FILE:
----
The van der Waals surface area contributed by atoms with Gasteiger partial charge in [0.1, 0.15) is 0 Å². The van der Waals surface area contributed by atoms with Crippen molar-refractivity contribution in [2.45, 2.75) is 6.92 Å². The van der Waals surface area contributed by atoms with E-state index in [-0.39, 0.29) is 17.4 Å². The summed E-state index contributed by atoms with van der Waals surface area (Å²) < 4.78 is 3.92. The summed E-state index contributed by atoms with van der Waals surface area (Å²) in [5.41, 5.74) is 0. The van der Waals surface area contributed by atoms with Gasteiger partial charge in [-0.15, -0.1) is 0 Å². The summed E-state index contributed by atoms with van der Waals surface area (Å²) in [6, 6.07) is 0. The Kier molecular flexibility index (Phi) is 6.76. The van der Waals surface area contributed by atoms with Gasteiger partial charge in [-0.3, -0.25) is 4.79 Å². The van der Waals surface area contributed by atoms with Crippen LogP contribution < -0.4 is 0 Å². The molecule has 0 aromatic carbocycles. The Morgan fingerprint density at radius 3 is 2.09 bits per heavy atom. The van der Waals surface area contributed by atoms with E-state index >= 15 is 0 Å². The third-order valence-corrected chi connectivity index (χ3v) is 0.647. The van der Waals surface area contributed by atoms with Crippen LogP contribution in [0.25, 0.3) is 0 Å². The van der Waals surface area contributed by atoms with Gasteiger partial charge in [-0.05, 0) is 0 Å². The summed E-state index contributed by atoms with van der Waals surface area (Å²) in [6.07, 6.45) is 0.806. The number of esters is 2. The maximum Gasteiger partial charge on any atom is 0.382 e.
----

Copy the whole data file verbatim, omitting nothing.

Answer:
The van der Waals surface area contributed by atoms with Gasteiger partial charge in [0.1, 0.15) is 0 Å². The van der Waals surface area contributed by atoms with Crippen molar-refractivity contribution in [2.45, 2.75) is 6.92 Å². The van der Waals surface area contributed by atoms with E-state index in [-0.39, 0.29) is 17.4 Å². The summed E-state index contributed by atoms with van der Waals surface area (Å²) < 4.78 is 3.92. The summed E-state index contributed by atoms with van der Waals surface area (Å²) in [5.41, 5.74) is 0. The van der Waals surface area contributed by atoms with Gasteiger partial charge in [-0.15, -0.1) is 0 Å². The summed E-state index contributed by atoms with van der Waals surface area (Å²) in [6, 6.07) is 0. The Kier molecular flexibility index (Phi) is 6.76. The van der Waals surface area contributed by atoms with Gasteiger partial charge in [-0.3, -0.25) is 4.79 Å². The van der Waals surface area contributed by atoms with Crippen LogP contribution < -0.4 is 0 Å². The molecule has 0 aromatic carbocycles. The Morgan fingerprint density at radius 3 is 2.09 bits per heavy atom. The van der Waals surface area contributed by atoms with E-state index >= 15 is 0 Å². The third-order valence-corrected chi connectivity index (χ3v) is 0.647. The van der Waals surface area contributed by atoms with Crippen LogP contribution in [0.25, 0.3) is 0 Å². The van der Waals surface area contributed by atoms with Gasteiger partial charge in [-0.05, 0) is 0 Å². The summed E-state index contributed by atoms with van der Waals surface area (Å²) in [6.07, 6.45) is 0.806. The number of esters is 2. The maximum Gasteiger partial charge on any atom is 0.382 e.